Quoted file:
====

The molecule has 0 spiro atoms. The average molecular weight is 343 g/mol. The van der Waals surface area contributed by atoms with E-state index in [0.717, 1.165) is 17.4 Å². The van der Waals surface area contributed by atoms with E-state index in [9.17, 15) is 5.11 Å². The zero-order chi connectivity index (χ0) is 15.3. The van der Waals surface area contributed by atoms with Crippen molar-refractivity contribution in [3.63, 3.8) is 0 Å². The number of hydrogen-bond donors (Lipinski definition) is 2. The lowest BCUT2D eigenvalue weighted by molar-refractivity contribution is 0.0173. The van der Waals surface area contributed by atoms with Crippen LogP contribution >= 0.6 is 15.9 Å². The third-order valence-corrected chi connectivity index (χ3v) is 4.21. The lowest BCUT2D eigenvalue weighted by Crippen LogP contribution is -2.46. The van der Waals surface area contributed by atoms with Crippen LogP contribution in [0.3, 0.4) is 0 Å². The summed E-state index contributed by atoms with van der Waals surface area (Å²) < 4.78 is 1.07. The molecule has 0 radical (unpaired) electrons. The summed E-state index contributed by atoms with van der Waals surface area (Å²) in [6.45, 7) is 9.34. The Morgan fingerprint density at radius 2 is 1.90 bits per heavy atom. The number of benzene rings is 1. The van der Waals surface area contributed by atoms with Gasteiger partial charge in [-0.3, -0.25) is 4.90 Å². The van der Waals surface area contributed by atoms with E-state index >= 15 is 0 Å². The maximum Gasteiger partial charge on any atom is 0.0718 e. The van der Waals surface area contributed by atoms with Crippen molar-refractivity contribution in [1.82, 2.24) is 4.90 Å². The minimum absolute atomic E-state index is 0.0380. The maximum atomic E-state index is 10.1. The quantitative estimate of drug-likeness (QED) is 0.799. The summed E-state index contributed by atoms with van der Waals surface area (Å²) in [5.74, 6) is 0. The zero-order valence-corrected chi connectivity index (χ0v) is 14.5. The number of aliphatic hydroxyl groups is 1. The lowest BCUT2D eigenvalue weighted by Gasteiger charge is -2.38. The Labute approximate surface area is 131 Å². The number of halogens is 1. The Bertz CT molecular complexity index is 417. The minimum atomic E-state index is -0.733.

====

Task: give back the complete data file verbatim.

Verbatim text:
The molecule has 0 spiro atoms. The average molecular weight is 343 g/mol. The van der Waals surface area contributed by atoms with E-state index in [0.717, 1.165) is 17.4 Å². The van der Waals surface area contributed by atoms with E-state index in [9.17, 15) is 5.11 Å². The zero-order chi connectivity index (χ0) is 15.3. The van der Waals surface area contributed by atoms with Crippen molar-refractivity contribution in [3.63, 3.8) is 0 Å². The number of hydrogen-bond donors (Lipinski definition) is 2. The lowest BCUT2D eigenvalue weighted by molar-refractivity contribution is 0.0173. The van der Waals surface area contributed by atoms with Crippen LogP contribution >= 0.6 is 15.9 Å². The third-order valence-corrected chi connectivity index (χ3v) is 4.21. The lowest BCUT2D eigenvalue weighted by Crippen LogP contribution is -2.46. The van der Waals surface area contributed by atoms with Crippen LogP contribution in [0.3, 0.4) is 0 Å². The summed E-state index contributed by atoms with van der Waals surface area (Å²) < 4.78 is 1.07. The molecule has 0 radical (unpaired) electrons. The summed E-state index contributed by atoms with van der Waals surface area (Å²) in [6.45, 7) is 9.34. The Morgan fingerprint density at radius 2 is 1.90 bits per heavy atom. The number of benzene rings is 1. The van der Waals surface area contributed by atoms with Gasteiger partial charge in [-0.3, -0.25) is 4.90 Å². The van der Waals surface area contributed by atoms with E-state index >= 15 is 0 Å². The maximum Gasteiger partial charge on any atom is 0.0718 e. The van der Waals surface area contributed by atoms with Crippen molar-refractivity contribution in [1.82, 2.24) is 4.90 Å². The minimum absolute atomic E-state index is 0.0380. The maximum atomic E-state index is 10.1. The quantitative estimate of drug-likeness (QED) is 0.799. The summed E-state index contributed by atoms with van der Waals surface area (Å²) in [5.74, 6) is 0. The zero-order valence-corrected chi connectivity index (χ0v) is 14.5. The number of aliphatic hydroxyl groups is 1. The lowest BCUT2D eigenvalue weighted by Gasteiger charge is -2.38. The Labute approximate surface area is 131 Å². The number of halogens is 1. The Bertz CT molecular complexity index is 417. The minimum atomic E-state index is -0.733.